About MichelleMichelle Brown is an author, activist & public speaker who believes in common ground for all people.
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- Living in the Shadow of COVID 3: Getting Back to Work, Because There’s SO Much Work to Do
- Living in the Shadow of COVID 2: Caring for Our Communities
- Living in the Shadow of COVID: Sowing Seeds for My New Normal
- LGBTQ POC Townhall at 110th NAACP Annual Convention July 20-24, 2019
- Reflections on Stonewall 50th Commemoration
Category Archives: Poetry
Originally printed 8/25/2016 in Between The Lines issue 2434
Waiting in line at a popular restaurant, I overheard another patron (Caucasian male around 70) approach the hostess and say “Where’s the men’s room or should I just use the ladies’ room? That’s what they want, right?”
The hostess blushed, pointed and, with a sheepish smile, said “The men’s room is over there.” Her body language said his comment made her feel uncomfortable but she said nothing. She then turned to us and said “How many” and led us to our table.
As for me well – as my mother would say – if looks could kill, orange would be my new black!! I was beyond pissed and contemplating what action I was going to take when the man rejoined his group which, remarkably, was seated at the next table from us. There are no coincidences in life – IJS!!
My partner had not heard the full comment, so I enlightened her. Trying to talk me down off my “angry activist” ledge, (after moving all the sharp utensils from my reach) she commented that the man was just a dinosaur whose time was running out.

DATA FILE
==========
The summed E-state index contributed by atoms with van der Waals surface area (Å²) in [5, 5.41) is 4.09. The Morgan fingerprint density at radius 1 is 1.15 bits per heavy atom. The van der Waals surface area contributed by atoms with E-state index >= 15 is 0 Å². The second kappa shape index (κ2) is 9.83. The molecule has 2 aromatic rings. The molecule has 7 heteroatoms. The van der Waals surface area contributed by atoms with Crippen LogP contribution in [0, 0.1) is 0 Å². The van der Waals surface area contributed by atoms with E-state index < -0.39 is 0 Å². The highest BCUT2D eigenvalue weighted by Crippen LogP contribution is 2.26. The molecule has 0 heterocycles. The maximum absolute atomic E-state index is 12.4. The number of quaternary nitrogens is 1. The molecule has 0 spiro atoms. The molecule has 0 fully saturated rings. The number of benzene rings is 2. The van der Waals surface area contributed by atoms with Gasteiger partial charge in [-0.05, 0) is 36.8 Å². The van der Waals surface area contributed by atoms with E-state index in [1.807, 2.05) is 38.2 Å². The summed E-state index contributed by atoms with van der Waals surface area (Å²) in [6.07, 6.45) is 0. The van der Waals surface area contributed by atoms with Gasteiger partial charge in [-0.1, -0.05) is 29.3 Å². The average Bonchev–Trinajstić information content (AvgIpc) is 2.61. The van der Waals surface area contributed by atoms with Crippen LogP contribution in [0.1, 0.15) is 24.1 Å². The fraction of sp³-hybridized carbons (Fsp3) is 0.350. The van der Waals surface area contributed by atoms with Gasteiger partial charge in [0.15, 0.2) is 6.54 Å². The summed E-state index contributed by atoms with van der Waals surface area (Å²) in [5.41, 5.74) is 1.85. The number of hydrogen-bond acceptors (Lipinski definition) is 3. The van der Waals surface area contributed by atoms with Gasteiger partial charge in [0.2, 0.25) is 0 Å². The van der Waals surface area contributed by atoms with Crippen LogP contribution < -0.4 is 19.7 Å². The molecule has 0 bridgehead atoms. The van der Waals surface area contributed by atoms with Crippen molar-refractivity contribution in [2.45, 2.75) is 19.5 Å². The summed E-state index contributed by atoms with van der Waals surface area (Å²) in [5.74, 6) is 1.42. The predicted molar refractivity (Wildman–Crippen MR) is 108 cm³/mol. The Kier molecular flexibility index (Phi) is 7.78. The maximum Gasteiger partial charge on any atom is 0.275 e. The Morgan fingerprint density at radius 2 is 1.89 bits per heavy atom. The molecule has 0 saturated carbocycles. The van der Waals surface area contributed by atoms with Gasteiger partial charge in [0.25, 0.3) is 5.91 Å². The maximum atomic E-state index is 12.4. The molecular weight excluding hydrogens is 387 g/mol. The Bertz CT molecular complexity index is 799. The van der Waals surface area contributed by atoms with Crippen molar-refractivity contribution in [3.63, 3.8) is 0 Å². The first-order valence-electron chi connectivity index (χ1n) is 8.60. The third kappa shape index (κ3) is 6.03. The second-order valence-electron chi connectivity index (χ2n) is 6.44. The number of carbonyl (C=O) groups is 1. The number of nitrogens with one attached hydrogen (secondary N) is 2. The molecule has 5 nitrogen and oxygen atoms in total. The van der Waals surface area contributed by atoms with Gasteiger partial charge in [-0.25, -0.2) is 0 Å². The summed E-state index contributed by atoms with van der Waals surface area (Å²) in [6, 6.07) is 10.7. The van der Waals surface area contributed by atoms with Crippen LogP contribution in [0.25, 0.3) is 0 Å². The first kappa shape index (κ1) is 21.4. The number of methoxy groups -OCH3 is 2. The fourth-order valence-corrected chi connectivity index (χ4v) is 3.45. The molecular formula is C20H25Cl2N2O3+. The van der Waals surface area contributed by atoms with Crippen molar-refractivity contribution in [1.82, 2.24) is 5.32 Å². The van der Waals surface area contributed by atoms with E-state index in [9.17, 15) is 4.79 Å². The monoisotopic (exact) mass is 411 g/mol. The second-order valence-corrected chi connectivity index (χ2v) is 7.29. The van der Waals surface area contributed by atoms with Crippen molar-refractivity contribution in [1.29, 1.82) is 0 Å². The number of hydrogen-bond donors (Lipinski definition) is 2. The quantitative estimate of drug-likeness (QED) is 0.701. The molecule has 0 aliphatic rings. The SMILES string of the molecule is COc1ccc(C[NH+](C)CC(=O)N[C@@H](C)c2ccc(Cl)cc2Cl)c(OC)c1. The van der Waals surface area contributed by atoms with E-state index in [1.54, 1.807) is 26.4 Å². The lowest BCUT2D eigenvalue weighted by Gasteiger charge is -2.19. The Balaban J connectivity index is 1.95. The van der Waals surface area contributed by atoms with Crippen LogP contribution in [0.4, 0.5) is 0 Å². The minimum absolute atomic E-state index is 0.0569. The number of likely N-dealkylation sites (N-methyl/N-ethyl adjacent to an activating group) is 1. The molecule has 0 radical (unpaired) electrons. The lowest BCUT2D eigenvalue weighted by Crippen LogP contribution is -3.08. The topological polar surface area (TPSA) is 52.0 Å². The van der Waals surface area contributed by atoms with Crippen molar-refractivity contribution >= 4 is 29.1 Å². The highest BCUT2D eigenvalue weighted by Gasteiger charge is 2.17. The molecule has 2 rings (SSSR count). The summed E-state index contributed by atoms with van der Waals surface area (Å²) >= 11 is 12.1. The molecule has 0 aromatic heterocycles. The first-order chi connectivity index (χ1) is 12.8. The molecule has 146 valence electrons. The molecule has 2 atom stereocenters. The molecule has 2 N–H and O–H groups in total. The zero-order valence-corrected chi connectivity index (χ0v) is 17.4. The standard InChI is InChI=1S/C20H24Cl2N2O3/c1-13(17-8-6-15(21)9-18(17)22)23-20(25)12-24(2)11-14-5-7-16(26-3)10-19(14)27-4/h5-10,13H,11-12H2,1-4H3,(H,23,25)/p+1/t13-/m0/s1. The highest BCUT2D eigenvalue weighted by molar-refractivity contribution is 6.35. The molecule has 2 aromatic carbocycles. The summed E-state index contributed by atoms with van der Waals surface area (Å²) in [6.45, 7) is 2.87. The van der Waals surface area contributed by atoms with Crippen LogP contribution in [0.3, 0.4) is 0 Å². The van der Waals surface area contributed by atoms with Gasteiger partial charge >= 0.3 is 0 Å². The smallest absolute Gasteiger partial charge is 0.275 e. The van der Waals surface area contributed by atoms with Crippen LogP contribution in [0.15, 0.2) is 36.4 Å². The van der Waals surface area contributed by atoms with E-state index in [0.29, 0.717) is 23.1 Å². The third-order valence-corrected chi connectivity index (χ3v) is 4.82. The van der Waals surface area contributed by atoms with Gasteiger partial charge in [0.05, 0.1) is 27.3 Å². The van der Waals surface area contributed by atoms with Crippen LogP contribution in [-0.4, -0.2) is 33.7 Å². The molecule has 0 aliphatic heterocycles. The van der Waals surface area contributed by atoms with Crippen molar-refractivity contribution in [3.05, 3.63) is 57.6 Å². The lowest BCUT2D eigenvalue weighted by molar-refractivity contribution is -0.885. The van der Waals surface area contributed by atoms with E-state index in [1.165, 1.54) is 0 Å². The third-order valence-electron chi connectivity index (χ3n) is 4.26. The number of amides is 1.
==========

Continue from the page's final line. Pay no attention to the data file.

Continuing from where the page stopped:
True but those words that tone. Words have power. You say what you mean and, whether intentionally or unintentionally, you mean what you say.
Words, like ashes from a fire, can remain incendiary long after they’ve been uttered with unintended consequences long after the media firestorm has died down.
Those words – that off-handed bathroom remark alluding to transgender bathroom rights – were just a reminder that many have similar feelings about the place of African Americans, Latinos, immigrants, LGBTQ people and others in our society as second class citizens.
I get it, he was/is just a dinosaur, but the rhetoric of the 2016 political season has, for many of these dinosaurs, defined their last stand. Sadly they have found a gladiator willing to wield all the hate-filled rhetoric used historically to divide those of us in the 99% and extend their hold on power just a little longer.
You would think in this age of “Google,” instant fact-checking, and 24/7 media coverage, we would be a smarter electorate.
However, I’ve seen too much injustice, hatred and inequality to find solace in the fact that the days for his ilk are numbered or that change will come merely by our hoping for the best while remaining silent when confronted by bigotry and ignorance.
I’ve also lived enough years to recognize that greatness is a relative term and for the vast majority of Americans the greatness talked about by Trump-ites has never been a reality only, at best, a dream.
It’s not an impossible dream! It is dream held and passed down – regardless of race, class, ethnicity, age, sexual orientation or gender expression – through the generations.
It is the dream best articulated by Martin Luther King Jr. and, despite many advancements, still a dream deferred.
The Langston Hughes’ poem “Montage of a Dream Deferred” begs the question of how a people might react if they have a cherished dream for many generations that has failed to come true. It reads: